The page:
“It IS one of these big questions that we really don’t have a clue about right now,” he says. lena vincent at NASA’s Jet Propulsion Laboratory in Pasadena, California. “Anyone who says otherwise would be skeptical.”
Which is not to say that we lack ideas about how life began on Earth. Rather, all sorts of hypotheses have been advanced to explain how non-living chemicals could self-assemble into a living organism. Some are based on hypothetical self-replicating molecules, some on blob-like structures that could have been the predecessors of cells, while others focus on complex cycles of chemical reactions.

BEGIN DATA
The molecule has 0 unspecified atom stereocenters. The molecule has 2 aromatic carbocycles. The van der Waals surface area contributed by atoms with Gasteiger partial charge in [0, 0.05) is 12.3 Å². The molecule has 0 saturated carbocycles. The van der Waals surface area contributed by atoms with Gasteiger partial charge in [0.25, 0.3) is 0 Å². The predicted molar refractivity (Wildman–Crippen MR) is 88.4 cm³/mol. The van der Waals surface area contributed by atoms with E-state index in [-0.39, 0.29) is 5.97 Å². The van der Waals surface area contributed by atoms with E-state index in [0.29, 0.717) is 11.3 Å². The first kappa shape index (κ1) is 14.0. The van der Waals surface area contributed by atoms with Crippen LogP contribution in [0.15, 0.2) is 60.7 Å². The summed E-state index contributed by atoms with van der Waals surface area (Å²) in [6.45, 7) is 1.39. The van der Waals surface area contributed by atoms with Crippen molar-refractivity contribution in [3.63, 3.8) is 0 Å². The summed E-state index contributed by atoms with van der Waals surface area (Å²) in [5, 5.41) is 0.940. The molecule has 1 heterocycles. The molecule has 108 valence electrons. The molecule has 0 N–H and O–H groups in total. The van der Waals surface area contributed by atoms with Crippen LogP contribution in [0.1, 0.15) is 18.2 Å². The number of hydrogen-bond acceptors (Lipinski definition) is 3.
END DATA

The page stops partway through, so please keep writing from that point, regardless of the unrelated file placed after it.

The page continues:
However, none of these ideas has gained widespread acceptance, let alone led to a definitive experiment. As a result, thinking about the origins of life is an exercise in reasoning under uncertainty. It’s about how to tell the difference between a truly promising idea and one that just has a veneer of plausibility.
The truth is that we can’t know for sure exactly how life began on Earth, says Vincent. “We just don’t have access to the part of this planet’s history that would allow us to verify that.” The best we can do is demonstrate the processes that produce life and show that they are compatible with what we know about the early Earth.
For this reason, Vicente prefers to speak of “origins of life”, so as not to imply that we are studying a unique and concrete fact. “It may have happened many times,” he says, and “it may continue to happen” somewhere in the universe.
What matters is whether an experiment that seeks to demonstrate how life…